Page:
'It's like watching a murder' -  Vince McMahon tried to get 4-time World Champion to act like a dog backstage

‘It’s like watching a murder’ –  Vince McMahon tried to get 4-time World Champion to act like a dog backstage

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There are all kinds of Vince McMahon stories from several people who worked backstage in WWE.

Whether it’s talent, producers, creative writers, or anyone else, several people working backstage get involved with McMahon. This story from former creative writer and famous actor Freddie Prinze Jr. certainly takes the cake.

Prinze Jr., famously known for his movies in the late 1990s and early 2000s (She’s All That, Scooby-Doo, I Know What You Did Last Summer), had a tenure as a WWE creative writer between 2008 and 2009. He recently opened up about several of his experiences working backstage in WWE, including his interactions with WWE Chairman Vince McMahon.

Speaking on his Wrestling with Freddie podcast, the actor and former creative writer recounted a bizarre instance where Vince McMahon held a promo class and wanted 4-time world champion Sheamus and Wade Barrett to pretend to act like dogs. Vince McMahon gathered the talent, agents, and writers in one room and explained to the superstars in particular what they’re lacking.

Prinze explained what McMahon said in detail:

“‘Now you’re going to show me what you got. Let me get some volunteers.’ A few people put their hands up. Sheamus gets up and walks to the front. He takes initiative. He doesn’t wait for someone to say yes. He takes initiative and Vince likes that. That’s an Alpha move. Wade Barrett gets up next. We have an Englishman and an Irishman. This should be a really easy promo for these guys to cut. Vince said, “I’m going to give you a premise. You’re a dog and you’re a dog. Now make me want to watch you fight.’ My heart stops and I’m not even the one doing it. You can feel the panic. Everyone got tight. There was so much tension. You can see sweat beads all over Wade Barrett’s forehead. Sheamus is stone quiet. He doesn’t move.”

Prinze Jr. went on to describe the highly-uncomfortable situation and how McMahon canceled the class:

“They’re frozen. 30 seconds go by. Not a sound. 45 seconds go by, nothing. I’m dying. I want to jump up and say, ‘Stop.’ It’s like watching a murder. A minute goes by. Sheamus says by accident out loud, ‘I think I’m having an out of body experience’, and no one laughs because they can’t believe that it just came out of his mouth. Wade takes the first step. He growls, and as soon as he growls, and Vince gets up and yells, ‘Not an actual f**king dog. Son of a b*tch.’ and he storms out of the room. He came back and said, ‘Let’s try again.’ Sheamus is going to be the babyface dog and he starts talking. He said, ‘I’m a good old dog. I’m loyal’, and Vince said, ‘Just forget the whole damn thing’ and storms off. Promo class is canceled.’’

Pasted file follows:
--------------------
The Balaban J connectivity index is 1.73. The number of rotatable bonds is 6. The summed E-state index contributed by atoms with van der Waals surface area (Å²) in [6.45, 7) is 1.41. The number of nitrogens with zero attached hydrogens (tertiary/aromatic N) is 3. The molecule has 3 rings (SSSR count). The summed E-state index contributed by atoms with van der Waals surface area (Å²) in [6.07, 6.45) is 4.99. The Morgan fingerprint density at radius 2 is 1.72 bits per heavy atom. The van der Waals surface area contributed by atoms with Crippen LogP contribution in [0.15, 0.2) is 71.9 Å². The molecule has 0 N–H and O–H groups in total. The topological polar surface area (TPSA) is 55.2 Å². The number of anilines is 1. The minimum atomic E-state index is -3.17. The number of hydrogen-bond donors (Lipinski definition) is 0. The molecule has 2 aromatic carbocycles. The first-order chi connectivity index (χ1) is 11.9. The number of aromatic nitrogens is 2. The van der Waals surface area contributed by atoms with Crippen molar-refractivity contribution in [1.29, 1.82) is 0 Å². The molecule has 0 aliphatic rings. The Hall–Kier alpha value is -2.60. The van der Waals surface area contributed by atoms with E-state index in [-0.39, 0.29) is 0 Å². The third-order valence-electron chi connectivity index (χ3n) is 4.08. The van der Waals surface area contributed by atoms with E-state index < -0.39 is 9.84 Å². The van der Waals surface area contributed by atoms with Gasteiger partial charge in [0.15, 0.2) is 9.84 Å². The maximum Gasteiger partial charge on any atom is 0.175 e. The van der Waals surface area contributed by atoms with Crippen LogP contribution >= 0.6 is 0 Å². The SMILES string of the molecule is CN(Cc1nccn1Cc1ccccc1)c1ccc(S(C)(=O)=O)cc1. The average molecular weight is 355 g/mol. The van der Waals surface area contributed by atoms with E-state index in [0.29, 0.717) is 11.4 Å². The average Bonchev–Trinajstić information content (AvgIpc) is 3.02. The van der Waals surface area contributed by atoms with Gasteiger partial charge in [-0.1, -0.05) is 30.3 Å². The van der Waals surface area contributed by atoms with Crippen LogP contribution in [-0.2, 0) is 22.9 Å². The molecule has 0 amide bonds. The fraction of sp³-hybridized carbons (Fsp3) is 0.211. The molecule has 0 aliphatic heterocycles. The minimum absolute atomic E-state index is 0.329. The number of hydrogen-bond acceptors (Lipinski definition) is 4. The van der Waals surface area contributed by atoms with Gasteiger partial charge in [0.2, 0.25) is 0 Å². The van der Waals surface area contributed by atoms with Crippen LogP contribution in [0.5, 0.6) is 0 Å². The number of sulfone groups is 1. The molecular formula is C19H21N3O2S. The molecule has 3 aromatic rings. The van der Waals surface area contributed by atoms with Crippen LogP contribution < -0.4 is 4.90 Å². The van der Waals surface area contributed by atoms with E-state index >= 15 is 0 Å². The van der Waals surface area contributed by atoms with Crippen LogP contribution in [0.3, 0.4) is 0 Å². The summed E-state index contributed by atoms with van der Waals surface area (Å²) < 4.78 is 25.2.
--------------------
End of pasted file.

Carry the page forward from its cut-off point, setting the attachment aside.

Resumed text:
Ultimately, it seems to have been a miscommunication between the talent and Vince, many of whom weren’t aware of the terminology that the WWE chairman was using.

Also, if you aren’t tuning into @RealFPJr’s own pod each and every week you are truly missing out. It’s phenomenal stuff: open.spotify.com/show/1FZDpAfv4…

Freddie Prinze Jr. explained to Vince McMahon the error of his ways

I genuinely loved every second of this chat w/ @RealFPJr on today’s #helwanishow. I can listen to him talk about old wrestling stories for hours.

We talked:

* his time in WWE
* WWE x AEW
* his big plans to re-enter the wrestling biz next year

& more!

youtu.be/dViqBbpsEwU https://t.co/BEDCewu4Ri

In a move that not many people would have done, Freddie Prinze Jr. approached McMahon five minutes after the debacle and explained why the superstars were being set up to fail in such situations.

He explained to McMahon that not only was he using terminology that the superstars didn’t understand, but they were also nervous to fail in front of people who make decisions about their entire career.

Instead, Prinze Jr. pitched an idea to Vince McMahon. He offered to host acting classes in an empty room so that the superstars could learn the way he and other successful Hollywood actors learned. McMahon simply told him to find a stage manager and have it arranged, so he did.

He said that the following week, the stage manager did exactly that and set up a room or promo classes. When Freddie Prinze Jr. walked in, he described it as a “utility closet about the size of a prison cell in Alcatraz”.


What do you think of Vince McMahon’s unusual way of ‘training’ WWE Superstars? Please share your thoughts in the comments section below.

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